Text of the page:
On coming to my senses, I moaned and sighed, for my pain was growing worse and I had no hope of cure or relief. I would rather have been dead than alive, for in the end, I thought, I would become a martyr to Love, there was no other way out. Meanwhile he took another arrow, which he prized greatly and which I hold to be most wounding: it was Fair Seeming, which does not permit a lover to repent of serving Love, whatever he may feel. It is sharp and piercing and keen as a steel razor, but Love had thoroughly anointed its tip with precious ointment so that it would not hurt me too much, for Love did not want me to die, but rather to find relief through the application of the ointment, which was full of comfort. Love has made it with his own hands to comfort true lovers, and to soothe my hurts he shot this arrow at me, and made a great wound in my heart. The ointment spread through my wounds and gave me back my heart, which had failed me completely. I would have been dead and in a bad way had it not been for that sweet ointment. I quickly drew out the shaft, but the point, newly sharpened, remained within. Five arrowheads were thus embedded and it will scarcely be possible to remove them. The ointment was very good for my wounds, yet the wound hurt me so much that the pain made me change colour. It is the strange property of this arrow to be both sweet and bitter. I felt and realized that it helped me, but it also hurt me; the point was painful though the unction brought relief. On the one hand it soothed, on the other it made me smart, and thus it both helped and harmed. Straightaway Love came towards me with rapid steps, crying g as he came: ' Vassal, you are captured, there is no way to escape or defend yourself. Yield, and do not resist. The more willingly you surrender, the sooner you will find mercy. It is foolish to behave arrogantly towards one whom you should flatter and beseech. You cannot struggle against me, and I wish you to learn that wickedness and pride will avail you nothing. Surrender, since I wish it, peacefully and with good grace.'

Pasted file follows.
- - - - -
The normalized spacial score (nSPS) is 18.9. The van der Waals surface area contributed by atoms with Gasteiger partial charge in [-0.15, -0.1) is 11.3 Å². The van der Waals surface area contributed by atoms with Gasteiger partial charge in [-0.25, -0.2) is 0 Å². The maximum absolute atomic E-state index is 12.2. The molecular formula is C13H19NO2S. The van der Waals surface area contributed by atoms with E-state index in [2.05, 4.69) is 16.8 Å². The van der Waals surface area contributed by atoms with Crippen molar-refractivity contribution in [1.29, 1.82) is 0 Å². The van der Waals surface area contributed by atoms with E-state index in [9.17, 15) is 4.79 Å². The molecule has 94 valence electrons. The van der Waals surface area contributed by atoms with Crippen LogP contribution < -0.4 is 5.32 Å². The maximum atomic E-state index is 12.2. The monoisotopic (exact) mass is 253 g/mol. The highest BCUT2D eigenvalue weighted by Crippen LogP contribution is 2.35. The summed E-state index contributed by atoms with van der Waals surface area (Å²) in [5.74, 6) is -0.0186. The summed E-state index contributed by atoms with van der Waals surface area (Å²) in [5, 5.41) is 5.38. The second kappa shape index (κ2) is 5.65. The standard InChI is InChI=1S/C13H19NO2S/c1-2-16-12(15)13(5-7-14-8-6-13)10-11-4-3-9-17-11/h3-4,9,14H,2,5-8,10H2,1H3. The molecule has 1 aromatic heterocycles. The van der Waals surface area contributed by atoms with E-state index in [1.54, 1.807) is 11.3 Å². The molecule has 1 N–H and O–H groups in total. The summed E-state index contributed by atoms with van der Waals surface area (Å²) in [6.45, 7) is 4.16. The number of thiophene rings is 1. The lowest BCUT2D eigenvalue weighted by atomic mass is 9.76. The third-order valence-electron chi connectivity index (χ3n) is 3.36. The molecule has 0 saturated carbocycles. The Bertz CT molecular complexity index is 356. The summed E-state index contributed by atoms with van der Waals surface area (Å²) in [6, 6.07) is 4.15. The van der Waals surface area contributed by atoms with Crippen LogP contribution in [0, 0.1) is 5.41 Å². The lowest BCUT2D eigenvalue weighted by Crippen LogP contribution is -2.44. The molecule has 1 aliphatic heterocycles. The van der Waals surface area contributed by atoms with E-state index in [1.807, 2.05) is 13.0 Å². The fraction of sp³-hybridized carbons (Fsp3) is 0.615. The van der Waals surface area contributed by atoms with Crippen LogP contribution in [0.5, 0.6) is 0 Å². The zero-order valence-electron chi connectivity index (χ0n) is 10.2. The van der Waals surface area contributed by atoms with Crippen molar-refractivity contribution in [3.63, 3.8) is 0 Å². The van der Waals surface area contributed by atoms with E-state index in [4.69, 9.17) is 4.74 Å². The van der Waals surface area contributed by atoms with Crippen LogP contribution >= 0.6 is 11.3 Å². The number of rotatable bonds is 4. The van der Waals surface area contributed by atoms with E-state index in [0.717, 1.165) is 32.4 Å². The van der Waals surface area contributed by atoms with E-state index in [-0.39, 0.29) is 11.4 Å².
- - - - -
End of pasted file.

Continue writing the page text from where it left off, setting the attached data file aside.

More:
Immediately I replied: 'In God's name, I give myself up willingly, and will never defend myself against you. God forbid that I should ever think of so defending myself, for it would neither be reasonable nor right. You may do with me whatever you like, hang me or kill me, for I know that I am helpless, my life is in your hands. I cannot live until tomorrow unless it is your will. I hope for joy and health from you, for I shall never have them from anyone else, but only if your hand, which wounded me, provides a remedy; and whether you wish to make me your prisoner or prefer not to, I shall not count myself deceived, nor, I assure you, will I be angry. I have heard so much good of you that I wish to place my heart and body entirely at your service, for nothing can hurt me if I do your will. I will also, I think, receive at some time the mercy that I hope for, and under these conditions I surrender.'